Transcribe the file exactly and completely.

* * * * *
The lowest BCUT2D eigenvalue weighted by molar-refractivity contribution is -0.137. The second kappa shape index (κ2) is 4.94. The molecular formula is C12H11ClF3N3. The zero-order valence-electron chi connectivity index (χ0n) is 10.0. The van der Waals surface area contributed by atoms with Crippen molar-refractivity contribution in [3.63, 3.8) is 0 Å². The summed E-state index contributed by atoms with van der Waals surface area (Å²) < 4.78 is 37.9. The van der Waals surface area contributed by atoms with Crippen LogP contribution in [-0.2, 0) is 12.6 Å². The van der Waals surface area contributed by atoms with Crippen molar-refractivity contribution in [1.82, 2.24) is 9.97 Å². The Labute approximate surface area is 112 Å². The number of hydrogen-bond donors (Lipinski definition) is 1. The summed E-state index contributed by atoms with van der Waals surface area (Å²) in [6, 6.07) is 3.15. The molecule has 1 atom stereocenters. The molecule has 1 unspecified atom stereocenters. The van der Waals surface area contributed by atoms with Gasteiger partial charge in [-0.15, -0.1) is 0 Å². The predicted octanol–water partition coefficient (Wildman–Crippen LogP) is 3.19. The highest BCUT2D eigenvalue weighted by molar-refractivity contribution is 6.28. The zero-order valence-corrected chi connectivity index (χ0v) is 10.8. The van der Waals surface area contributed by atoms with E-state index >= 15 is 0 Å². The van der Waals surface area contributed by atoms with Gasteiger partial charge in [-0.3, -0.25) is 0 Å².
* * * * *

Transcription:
The lowest BCUT2D eigenvalue weighted by molar-refractivity contribution is -0.137. The second kappa shape index (κ2) is 4.94. The molecular formula is C12H11ClF3N3. The zero-order valence-electron chi connectivity index (χ0n) is 10.0. The van der Waals surface area contributed by atoms with Crippen molar-refractivity contribution in [3.63, 3.8) is 0 Å². The summed E-state index contributed by atoms with van der Waals surface area (Å²) < 4.78 is 37.9. The van der Waals surface area contributed by atoms with Crippen LogP contribution in [-0.2, 0) is 12.6 Å². The van der Waals surface area contributed by atoms with Crippen molar-refractivity contribution in [1.82, 2.24) is 9.97 Å². The Labute approximate surface area is 112 Å². The number of hydrogen-bond donors (Lipinski definition) is 1. The summed E-state index contributed by atoms with van der Waals surface area (Å²) in [6, 6.07) is 3.15. The molecule has 1 atom stereocenters. The molecule has 1 unspecified atom stereocenters. The van der Waals surface area contributed by atoms with Gasteiger partial charge in [-0.15, -0.1) is 0 Å². The predicted octanol–water partition coefficient (Wildman–Crippen LogP) is 3.19. The highest BCUT2D eigenvalue weighted by molar-refractivity contribution is 6.28. The zero-order valence-corrected chi connectivity index (χ0v) is 10.8. The van der Waals surface area contributed by atoms with E-state index >= 15 is 0 Å². The van der Waals surface area contributed by atoms with Gasteiger partial charge in [-0.3, -0.25) is 0 Å².